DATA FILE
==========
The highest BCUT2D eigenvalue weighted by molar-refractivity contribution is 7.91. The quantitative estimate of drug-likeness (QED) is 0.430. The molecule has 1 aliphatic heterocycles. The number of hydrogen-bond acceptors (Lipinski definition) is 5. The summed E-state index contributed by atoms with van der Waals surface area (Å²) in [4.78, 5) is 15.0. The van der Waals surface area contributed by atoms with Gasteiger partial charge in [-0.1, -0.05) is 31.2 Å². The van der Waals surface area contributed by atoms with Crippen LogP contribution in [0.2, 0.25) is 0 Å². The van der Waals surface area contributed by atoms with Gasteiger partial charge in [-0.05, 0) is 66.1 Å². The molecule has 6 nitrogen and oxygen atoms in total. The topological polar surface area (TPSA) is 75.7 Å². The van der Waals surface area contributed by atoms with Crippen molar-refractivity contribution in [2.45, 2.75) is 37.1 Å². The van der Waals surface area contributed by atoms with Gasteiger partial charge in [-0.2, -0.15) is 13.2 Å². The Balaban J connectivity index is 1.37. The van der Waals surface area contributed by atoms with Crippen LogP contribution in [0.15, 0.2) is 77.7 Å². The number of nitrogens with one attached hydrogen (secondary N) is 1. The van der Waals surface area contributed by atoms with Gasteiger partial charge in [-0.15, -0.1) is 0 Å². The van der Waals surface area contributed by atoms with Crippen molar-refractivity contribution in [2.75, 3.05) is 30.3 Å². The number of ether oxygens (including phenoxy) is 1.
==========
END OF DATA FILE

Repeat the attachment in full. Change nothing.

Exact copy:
The highest BCUT2D eigenvalue weighted by molar-refractivity contribution is 7.91. The quantitative estimate of drug-likeness (QED) is 0.430. The molecule has 1 aliphatic heterocycles. The number of hydrogen-bond acceptors (Lipinski definition) is 5. The summed E-state index contributed by atoms with van der Waals surface area (Å²) in [4.78, 5) is 15.0. The van der Waals surface area contributed by atoms with Gasteiger partial charge in [-0.1, -0.05) is 31.2 Å². The van der Waals surface area contributed by atoms with Crippen LogP contribution in [0.2, 0.25) is 0 Å². The van der Waals surface area contributed by atoms with Gasteiger partial charge in [-0.05, 0) is 66.1 Å². The molecule has 6 nitrogen and oxygen atoms in total. The topological polar surface area (TPSA) is 75.7 Å². The van der Waals surface area contributed by atoms with Crippen molar-refractivity contribution in [2.45, 2.75) is 37.1 Å². The van der Waals surface area contributed by atoms with Gasteiger partial charge in [-0.2, -0.15) is 13.2 Å². The Balaban J connectivity index is 1.37. The van der Waals surface area contributed by atoms with Crippen LogP contribution in [0.15, 0.2) is 77.7 Å². The number of nitrogens with one attached hydrogen (secondary N) is 1. The van der Waals surface area contributed by atoms with Gasteiger partial charge in [-0.15, -0.1) is 0 Å². The van der Waals surface area contributed by atoms with Crippen molar-refractivity contribution in [2.75, 3.05) is 30.3 Å². The number of ether oxygens (including phenoxy) is 1.